Geography inspires a curiosity and fascination about the world from an early age giving pupils a coherent, cohesive understanding of the world and the interconnectedness of humans and the physical environment so that they may appreciate, understand and feel part of the world they live in at a local, national and internationally level.
Geography at Rivington Foundation Primary
Geography is a rich and diverse subject that gives children the opportunity to learn about diverse places, people, resources, environments and the effect of mankind. It inspires a curiosity and fascination about the world from an early and foster enthusiasm and a passion for learning. By studying the beauty of Earth and the awesome power of Earth-shaping forces we can fascinate, inspire and create globally aware pupils. Geography is, by nature, an investigative subject, which develops an understanding of concepts, knowledge and skills.
Whilst the importance of geographical knowledge is recognised, we also wish to enable children to become lifelong geographers who have the skills and attitudes to continue to appreciate the world around them Throughout the Geography curriculum at Rivington Foundation, children will learn the Earth’s key physical and human processes. They will deepen their understanding of the interaction between physical and human processes and how this affects landscapes and environments. Many contemporary challenges – climate change, food security, energy choices – cannot be understood without a geographical perspective.
We ensure that each lesson develops our pupils thinking and decision making as this will help them to live their lives as knowledgeable citizens, aware of their own local communities in a global setting.
We also understand that Geography has many links with a language. Pupils are taught to communicate and decipher information by using maps, images of people and place, numerical data and graphical modes of communication, and getting to grips with the geographic information systems (GIS) that underpin our lives, make geographers skilful and employable. They will also develop important geographical skills, such as being able to use a compass and four figure grid references to describe a location. Our pupils have access to a diverse Geography curriculum that allows continuous development of key skills and geographical knowledge throughout their time at primary school. Time within Geography lessons is split between Human and Physical Geography, in addition the development of key geographical skills.
How Geography is taught across Key Stages?
Within each academic year, children will study Geography during two blocked units. This allows children to build up their geographical skills and understanding through continuous day-to-day learning. We are able to make links between outdoor fieldwork skills and tasks in class and draw links between different areas of Geography.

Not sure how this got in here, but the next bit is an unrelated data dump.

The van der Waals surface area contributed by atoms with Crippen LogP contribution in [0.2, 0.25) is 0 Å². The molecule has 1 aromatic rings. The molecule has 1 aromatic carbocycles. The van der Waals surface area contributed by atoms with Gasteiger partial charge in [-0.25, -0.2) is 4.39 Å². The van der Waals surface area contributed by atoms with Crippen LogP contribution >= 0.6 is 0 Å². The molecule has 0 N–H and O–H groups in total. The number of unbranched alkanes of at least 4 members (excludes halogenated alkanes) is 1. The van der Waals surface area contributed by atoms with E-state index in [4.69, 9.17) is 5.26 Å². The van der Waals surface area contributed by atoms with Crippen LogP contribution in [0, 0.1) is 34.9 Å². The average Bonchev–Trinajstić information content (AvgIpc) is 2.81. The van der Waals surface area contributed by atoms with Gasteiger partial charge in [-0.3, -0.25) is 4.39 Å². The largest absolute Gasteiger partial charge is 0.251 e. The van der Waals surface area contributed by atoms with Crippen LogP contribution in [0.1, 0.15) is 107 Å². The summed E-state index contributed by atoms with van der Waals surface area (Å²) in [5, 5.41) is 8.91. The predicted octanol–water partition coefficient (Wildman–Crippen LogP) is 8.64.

We have a whole-school Fieldwork day whereby our pupils ‘take-over’ the local area and develop key knowledge of their local area and physical and human factors that are currently impacting on it. We carry out surveys and ask the public for their opinions before using these to create a solution to the problems.
Our Geography Vocabulary
At Rivington Foundation, we know that a good understanding of a wide range of vocabulary supports success across the whole national curriculum. We have identified ‘core’ words that the children will meet in different subjects and in different topics. These words will be revisited and taught in different contexts so that the children develop a deep understanding of their meaning and they become tools with which children can access the knowledge, skills and understanding the curriculum demands. Obviously, these are not the only words we will teach. But they will form a backbone through our curriculum to help to scaffold and develop the children’s learning. Children will also encounter our ‘Curriculum Concepts’ – a bank of 65 concepts which are to be re-visited across the curriculum and across year groups so that children can formulate links within their learning- developing their long-term memory.
We strongly believe that geographical skills need to be put into practice and high-quality learning opportunities can be developed through practical fieldwork. Our staff are always looking at how to incorporate these trips into the curriculum and last year, Year 3/4 were able to visit Brockholes in order to support their knowledge and understanding of rivers. Our Y6 week-long ‘journey’ is always chosen carefully to allow our pupils to access opportunities to develop their Geographical knowledge. For the last few years they have been amazed by the geographical features of the Lake District.
Understanding the world through current affairs is hugely beneficial for developing Geography knowledge and we encourage children to stay up date with what is going on in the world by having a copy of the children’s newspaper ‘Picture News’ and ‘First News’ delivered weekly to each class. Ask your child about current issues and see what they know.
Helping at Home
Children’s learning is always accentuated if the support at home is provided in addition to work done inside the classroom. Having access to an atlas is a fantastic way for children to ask questions and become curious about the various countries around the world. Spending 10 minutes a week investigating a new country within the world is a great way to ignite children’s fascination with our planet. For example, you could look at a country’s location in comparison to the UK or investigate food that might be eaten there. Google Earth is another great tool for doing this. The websites below may also be useful: